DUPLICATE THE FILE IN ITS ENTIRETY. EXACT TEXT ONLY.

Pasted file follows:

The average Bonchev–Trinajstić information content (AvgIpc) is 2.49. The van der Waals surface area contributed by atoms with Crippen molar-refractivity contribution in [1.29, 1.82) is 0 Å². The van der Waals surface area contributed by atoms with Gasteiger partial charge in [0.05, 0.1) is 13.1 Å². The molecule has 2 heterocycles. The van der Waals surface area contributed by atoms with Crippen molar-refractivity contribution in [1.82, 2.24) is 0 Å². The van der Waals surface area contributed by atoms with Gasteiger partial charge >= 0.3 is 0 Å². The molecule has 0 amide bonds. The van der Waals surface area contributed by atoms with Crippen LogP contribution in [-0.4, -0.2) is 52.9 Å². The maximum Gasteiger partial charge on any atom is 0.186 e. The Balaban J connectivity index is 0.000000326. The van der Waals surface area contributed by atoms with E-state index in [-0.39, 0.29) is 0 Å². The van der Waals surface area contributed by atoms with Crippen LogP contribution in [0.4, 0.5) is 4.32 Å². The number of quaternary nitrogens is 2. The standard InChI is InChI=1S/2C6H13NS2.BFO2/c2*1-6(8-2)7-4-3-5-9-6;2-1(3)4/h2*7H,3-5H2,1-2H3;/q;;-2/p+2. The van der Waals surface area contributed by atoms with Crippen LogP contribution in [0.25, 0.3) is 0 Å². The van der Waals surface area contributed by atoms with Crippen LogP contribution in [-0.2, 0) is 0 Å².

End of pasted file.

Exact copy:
The average Bonchev–Trinajstić information content (AvgIpc) is 2.49. The van der Waals surface area contributed by atoms with Crippen molar-refractivity contribution in [1.29, 1.82) is 0 Å². The van der Waals surface area contributed by atoms with Gasteiger partial charge in [0.05, 0.1) is 13.1 Å². The molecule has 2 heterocycles. The van der Waals surface area contributed by atoms with Crippen molar-refractivity contribution in [1.82, 2.24) is 0 Å². The van der Waals surface area contributed by atoms with Gasteiger partial charge >= 0.3 is 0 Å². The molecule has 0 amide bonds. The van der Waals surface area contributed by atoms with Crippen LogP contribution in [-0.4, -0.2) is 52.9 Å². The maximum Gasteiger partial charge on any atom is 0.186 e. The Balaban J connectivity index is 0.000000326. The van der Waals surface area contributed by atoms with E-state index in [-0.39, 0.29) is 0 Å². The van der Waals surface area contributed by atoms with Crippen LogP contribution in [0.4, 0.5) is 4.32 Å². The number of quaternary nitrogens is 2. The standard InChI is InChI=1S/2C6H13NS2.BFO2/c2*1-6(8-2)7-4-3-5-9-6;2-1(3)4/h2*7H,3-5H2,1-2H3;/q;;-2/p+2. The van der Waals surface area contributed by atoms with Crippen LogP contribution in [0.25, 0.3) is 0 Å². The van der Waals surface area contributed by atoms with Crippen LogP contribution in [-0.2, 0) is 0 Å².